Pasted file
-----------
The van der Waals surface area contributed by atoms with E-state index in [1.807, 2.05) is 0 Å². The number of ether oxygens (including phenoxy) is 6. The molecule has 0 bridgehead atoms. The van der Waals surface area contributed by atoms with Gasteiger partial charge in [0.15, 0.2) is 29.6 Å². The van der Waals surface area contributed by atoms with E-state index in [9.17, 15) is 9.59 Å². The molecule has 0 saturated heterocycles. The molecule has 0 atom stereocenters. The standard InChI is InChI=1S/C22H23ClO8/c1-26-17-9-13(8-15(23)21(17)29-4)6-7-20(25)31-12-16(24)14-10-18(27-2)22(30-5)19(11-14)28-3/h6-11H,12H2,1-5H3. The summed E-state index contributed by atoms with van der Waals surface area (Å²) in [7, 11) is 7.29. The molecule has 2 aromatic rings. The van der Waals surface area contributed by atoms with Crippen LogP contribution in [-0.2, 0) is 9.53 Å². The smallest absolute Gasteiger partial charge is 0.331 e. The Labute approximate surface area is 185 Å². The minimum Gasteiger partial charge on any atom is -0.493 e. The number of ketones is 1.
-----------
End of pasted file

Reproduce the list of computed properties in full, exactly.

The van der Waals surface area contributed by atoms with E-state index in [1.807, 2.05) is 0 Å². The number of ether oxygens (including phenoxy) is 6. The molecule has 0 bridgehead atoms. The van der Waals surface area contributed by atoms with Gasteiger partial charge in [0.15, 0.2) is 29.6 Å². The van der Waals surface area contributed by atoms with E-state index in [9.17, 15) is 9.59 Å². The molecule has 0 saturated heterocycles. The molecule has 0 atom stereocenters. The standard InChI is InChI=1S/C22H23ClO8/c1-26-17-9-13(8-15(23)21(17)29-4)6-7-20(25)31-12-16(24)14-10-18(27-2)22(30-5)19(11-14)28-3/h6-11H,12H2,1-5H3. The summed E-state index contributed by atoms with van der Waals surface area (Å²) in [7, 11) is 7.29. The molecule has 2 aromatic rings. The van der Waals surface area contributed by atoms with Crippen LogP contribution in [-0.2, 0) is 9.53 Å². The smallest absolute Gasteiger partial charge is 0.331 e. The Labute approximate surface area is 185 Å². The minimum Gasteiger partial charge on any atom is -0.493 e. The number of ketones is 1.